Cobalt-60 radiation machines are one of the many tools doctors have used in the treatment of cancer for the past 50 years. In North America, nearly all of these units have been replaced with more advanced technology called linear accelerators, which do not contain radioactive material and provide medically superior treatment. In developing countries, the cobalt-60 radiation machines remain prevalent. They are cost-effective and appealing in states with limited or intermittent electricity supplies and other physical infrastructure as well as a shortage of medical and technical expertise. The surest way to prevent terrorists from acquiring these materials, while not limiting people’s access to necessary cancer treatment, is to phase out cobalt-60 radiation machines and replace them with linear accelerators. The U.S. National Nuclear Security Administration, which is in charge of efforts to secure potentially dangerous radioactive material, has been supporting this approach for several years. To do so, developing countries need better technology and treatment environments, not only to support this transition away from cobalt-60 machines but to improve cancer treatment overall.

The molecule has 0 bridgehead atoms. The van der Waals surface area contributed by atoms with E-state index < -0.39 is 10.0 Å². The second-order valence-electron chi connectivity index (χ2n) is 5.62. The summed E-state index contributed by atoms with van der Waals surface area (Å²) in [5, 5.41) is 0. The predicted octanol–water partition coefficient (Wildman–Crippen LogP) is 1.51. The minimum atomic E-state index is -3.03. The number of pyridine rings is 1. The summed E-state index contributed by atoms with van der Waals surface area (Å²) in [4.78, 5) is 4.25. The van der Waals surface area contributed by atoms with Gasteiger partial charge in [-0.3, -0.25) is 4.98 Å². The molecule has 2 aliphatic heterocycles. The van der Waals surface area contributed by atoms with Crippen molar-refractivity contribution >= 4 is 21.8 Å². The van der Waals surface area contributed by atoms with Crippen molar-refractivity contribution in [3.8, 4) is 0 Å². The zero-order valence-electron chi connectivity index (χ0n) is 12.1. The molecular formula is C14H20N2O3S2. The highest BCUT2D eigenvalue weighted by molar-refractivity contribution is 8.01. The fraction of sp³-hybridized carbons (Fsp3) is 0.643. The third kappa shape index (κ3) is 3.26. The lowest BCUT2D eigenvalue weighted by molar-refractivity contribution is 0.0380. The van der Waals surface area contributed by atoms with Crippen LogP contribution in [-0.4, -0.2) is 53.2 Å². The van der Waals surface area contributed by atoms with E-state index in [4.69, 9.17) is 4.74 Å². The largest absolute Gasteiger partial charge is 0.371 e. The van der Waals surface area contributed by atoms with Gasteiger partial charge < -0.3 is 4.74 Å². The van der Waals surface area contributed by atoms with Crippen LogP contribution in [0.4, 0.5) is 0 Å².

Center for Non Proliferation Studies 14th Aug 2017 read more »